What lessons did the Bradford White team learn in 2020? In a year dominated by COVID, COVID, COVID, we learned the value of flexibility and communication above all else. Early in the pandemic we were able to successfully assert that we—as a company, in our factories, our distributors and our contractors—are essential to the health Read more
What lessons did the Bradford White team learn in 2020? In a year dominated by COVID, COVID, COVID, we learned the value of flexibility and communication above all else.
Early in the pandemic we were able to successfully assert that we—as a company, in our factories, our distributors and our contractors—are essential to the health of the country. We can’t do without hot water for sanitation, cooking, cleaning, and bathing in hospitals, nursing homes, military installations, food processing plants and in America’s homes. Our contractor customers are vital and essential providers of heat and hot water. There was much that we didn’t know back then, and supply chains began to shut down. Adding to the confusion, the U.S.-based supply chain was operating under different COVID rules and restrictions than what we saw with non-U.S. suppliers. We worked through the initial uncertainty about how we could best protect our employees and stabilized our factories in Middleville and Niles, Michigan, and Rochester, N.H.
We’re entering a new phase of COVID-19 these days, with an evolving sense of normalization. We’re still currently running our plants to maximize employee safety, and we’re doing so in a market where there is high demand for our products.
We follow state and national requirements for PPE. We run through health protocols daily with a questionnaire and a temperature check for all employees, and we’ve adjusted our scheduling to handle that. We exercise social distancing where possible and employ contact tracing measures when necessary. We clean and sanitize our factories frequently. It’s been gratifying to hear feedback from those business partners who are authorized to come into the factory that we are going above and beyond to keep employees safe compared to what they’ve seen elsewhere. I feel very good about what we’re doing to look out for the health of our employees while striving to meet our customer commitments.
You can’t communicate enough. Constant communication with our customers is crucial. We understand our distributors’ day-to-day demands and frequently communicate with them through our sales team and rep network. All their manufacturers have been affected and in different ways, so distributors have a lot of questions. We share information with contractors through our For the Pro® site, and the contractors we talk with have all been busy.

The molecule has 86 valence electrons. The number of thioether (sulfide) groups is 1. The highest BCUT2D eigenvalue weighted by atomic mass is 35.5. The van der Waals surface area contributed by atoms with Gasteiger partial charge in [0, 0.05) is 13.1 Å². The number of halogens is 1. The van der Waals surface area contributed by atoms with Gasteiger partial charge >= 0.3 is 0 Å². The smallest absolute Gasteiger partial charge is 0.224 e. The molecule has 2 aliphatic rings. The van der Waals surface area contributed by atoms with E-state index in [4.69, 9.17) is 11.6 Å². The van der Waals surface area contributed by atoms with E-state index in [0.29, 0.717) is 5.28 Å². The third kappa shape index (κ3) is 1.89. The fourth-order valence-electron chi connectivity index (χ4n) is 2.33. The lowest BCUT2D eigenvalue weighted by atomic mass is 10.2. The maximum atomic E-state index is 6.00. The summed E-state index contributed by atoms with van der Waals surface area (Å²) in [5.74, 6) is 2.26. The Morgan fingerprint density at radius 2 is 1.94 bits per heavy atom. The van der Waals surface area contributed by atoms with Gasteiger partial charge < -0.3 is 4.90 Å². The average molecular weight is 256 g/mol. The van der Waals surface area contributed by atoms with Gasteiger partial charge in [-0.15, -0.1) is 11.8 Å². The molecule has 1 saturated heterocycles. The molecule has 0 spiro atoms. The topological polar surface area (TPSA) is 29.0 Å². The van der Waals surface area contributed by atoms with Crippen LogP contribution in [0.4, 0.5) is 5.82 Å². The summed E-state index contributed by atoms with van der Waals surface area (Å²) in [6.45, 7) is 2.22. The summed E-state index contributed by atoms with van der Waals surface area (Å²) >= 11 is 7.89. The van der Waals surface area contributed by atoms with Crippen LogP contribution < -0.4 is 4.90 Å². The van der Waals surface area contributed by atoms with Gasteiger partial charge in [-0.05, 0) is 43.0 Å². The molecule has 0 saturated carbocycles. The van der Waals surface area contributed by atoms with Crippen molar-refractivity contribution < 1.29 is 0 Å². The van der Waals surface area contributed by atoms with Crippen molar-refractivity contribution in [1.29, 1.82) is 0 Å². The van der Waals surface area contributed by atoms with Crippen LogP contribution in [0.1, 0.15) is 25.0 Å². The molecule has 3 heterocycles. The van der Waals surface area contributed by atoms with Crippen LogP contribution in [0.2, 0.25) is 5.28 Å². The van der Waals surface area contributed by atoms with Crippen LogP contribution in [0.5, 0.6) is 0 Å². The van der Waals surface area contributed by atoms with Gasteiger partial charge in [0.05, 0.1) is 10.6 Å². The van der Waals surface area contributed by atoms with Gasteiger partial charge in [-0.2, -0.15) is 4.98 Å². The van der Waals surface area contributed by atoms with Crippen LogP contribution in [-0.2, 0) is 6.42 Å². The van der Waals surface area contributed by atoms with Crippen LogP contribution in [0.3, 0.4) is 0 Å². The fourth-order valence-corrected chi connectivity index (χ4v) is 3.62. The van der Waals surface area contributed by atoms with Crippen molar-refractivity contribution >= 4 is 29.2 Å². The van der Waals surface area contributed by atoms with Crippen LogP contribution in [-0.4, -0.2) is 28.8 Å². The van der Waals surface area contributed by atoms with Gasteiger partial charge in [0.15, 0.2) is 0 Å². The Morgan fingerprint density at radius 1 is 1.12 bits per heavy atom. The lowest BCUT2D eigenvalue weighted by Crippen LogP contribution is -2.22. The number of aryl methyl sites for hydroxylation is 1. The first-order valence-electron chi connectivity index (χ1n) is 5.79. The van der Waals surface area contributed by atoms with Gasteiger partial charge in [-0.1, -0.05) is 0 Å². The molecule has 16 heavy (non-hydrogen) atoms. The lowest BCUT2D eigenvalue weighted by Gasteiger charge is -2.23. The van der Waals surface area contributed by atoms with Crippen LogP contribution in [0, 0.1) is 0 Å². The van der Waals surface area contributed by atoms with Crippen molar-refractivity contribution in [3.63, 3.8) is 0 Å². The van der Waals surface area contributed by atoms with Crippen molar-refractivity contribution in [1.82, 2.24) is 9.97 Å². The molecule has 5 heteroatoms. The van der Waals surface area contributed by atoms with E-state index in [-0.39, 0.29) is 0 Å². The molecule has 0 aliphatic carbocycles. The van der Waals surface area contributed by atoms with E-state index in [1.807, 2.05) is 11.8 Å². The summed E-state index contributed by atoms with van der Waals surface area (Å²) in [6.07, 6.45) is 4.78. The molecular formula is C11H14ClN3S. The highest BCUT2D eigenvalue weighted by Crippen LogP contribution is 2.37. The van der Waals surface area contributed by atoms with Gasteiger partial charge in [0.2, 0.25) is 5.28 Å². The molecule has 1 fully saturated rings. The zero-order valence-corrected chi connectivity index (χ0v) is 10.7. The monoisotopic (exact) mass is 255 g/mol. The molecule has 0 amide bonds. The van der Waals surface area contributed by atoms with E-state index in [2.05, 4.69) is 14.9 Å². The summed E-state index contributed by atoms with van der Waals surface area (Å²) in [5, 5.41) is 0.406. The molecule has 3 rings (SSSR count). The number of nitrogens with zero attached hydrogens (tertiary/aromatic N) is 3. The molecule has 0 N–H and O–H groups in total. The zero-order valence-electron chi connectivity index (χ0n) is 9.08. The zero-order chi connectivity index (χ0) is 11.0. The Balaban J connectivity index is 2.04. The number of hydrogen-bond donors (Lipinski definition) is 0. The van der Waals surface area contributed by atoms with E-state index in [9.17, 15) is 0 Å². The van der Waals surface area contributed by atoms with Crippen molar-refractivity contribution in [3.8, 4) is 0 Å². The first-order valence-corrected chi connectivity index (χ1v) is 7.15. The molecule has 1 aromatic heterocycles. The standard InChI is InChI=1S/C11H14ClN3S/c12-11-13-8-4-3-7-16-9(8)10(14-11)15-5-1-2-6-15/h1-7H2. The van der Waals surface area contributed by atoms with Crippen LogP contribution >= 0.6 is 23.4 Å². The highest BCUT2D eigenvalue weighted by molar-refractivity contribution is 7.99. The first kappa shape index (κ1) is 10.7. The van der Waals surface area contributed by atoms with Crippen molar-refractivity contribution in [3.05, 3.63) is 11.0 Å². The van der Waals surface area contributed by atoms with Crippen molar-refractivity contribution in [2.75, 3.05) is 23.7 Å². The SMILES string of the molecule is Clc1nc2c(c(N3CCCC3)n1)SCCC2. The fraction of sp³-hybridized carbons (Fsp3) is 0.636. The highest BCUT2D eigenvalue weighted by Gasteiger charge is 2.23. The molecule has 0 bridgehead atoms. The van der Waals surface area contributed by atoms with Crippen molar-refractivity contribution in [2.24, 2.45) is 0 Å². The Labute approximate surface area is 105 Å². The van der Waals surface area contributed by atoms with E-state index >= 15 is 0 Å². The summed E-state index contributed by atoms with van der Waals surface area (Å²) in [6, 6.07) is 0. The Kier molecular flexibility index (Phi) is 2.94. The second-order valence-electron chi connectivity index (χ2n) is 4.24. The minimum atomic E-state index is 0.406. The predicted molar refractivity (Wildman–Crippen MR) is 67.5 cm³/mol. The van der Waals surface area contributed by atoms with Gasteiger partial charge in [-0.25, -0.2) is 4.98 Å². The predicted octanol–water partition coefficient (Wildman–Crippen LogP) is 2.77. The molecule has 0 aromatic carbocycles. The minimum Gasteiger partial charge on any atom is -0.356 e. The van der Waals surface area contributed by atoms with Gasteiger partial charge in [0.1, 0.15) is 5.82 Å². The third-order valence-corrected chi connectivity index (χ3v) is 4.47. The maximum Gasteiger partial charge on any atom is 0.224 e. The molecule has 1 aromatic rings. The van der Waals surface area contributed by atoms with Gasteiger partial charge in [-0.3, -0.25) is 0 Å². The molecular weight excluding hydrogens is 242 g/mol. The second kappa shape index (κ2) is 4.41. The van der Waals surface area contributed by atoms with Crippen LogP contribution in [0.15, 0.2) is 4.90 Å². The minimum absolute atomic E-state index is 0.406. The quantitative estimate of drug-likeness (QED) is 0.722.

The same goes for our employees. Communicate and then communicate some more. It’s imperative to share reliable (and factual) information with our employees to avoid confusion. If people can’t get reliable information, they may fill in the blanks and fuel an already overflowing COVID rumor mill. We had about 150 employee communications last year and 80% of them were associated with the pandemic. You have to make sure your employees understand what it takes to be safe both in and out of the workplace. The coronavirus has been particularly difficult because information on the disease and availability of vaccines varies from state to state and even county to county.
Where’s the best guidance coming from? It’s difficult to say what’s the best source, but the CDC appears to have been the most consistent central source for national guidance on what to do for health and safety during the pandemic. Local information can vary by county or parish or municipality. In southwestern Michigan and southeastern Pennsylvania for example, where two of our facilities are located, the guidance varies from county to county, so one county may be on the second phase of shots while another county is barely in phase one. Our Canadian-based team must look to the Canadian government for guidance nationally and then understand what each of the provinces are saying.
How many of these practices will live on beyond the COVID-19 era? As far as products, we’ll continue to see increasing levels of connectivity and remote diagnostics, particularly on the commercial side of things where building management systems are commonplace for monitoring performance. This is not new, but the constraints of COVID have caused an acceleration in the development of more remote capabilities. Virtual learning will continue, but we believe that “hands-on” training experiences will continue to be preferred. In terms of our general industry dynamics, a lot of us are anxious to reduce our time in the virtual/remote world. For us, this is a relationship industry and we like to see our customers and suppliers face to face. We’re most effective when we can be with a contractor in their own space to understand their challenges. You need to ride shotgun in the truck so you can see what they see and hear what they see and hear. And a virtual trade show is not a substitute for the discoveries you can make seeing and touching new products. For a company like Bradford White that prides itself on its face-to-face customer relationships, this has been painful.
This pandemic has altered almost everything in our lives, including food, water, healthcare supply, healthcare delivery, supply chains, insurance plans and contracts. As we prepare for the next pandemic, the planning must include economic recovery along with the health aspect. We were looking at the bullseye, but we missed many of the rings around it. Now we can see how big of an impact COVID-19 has on all facets of our lives.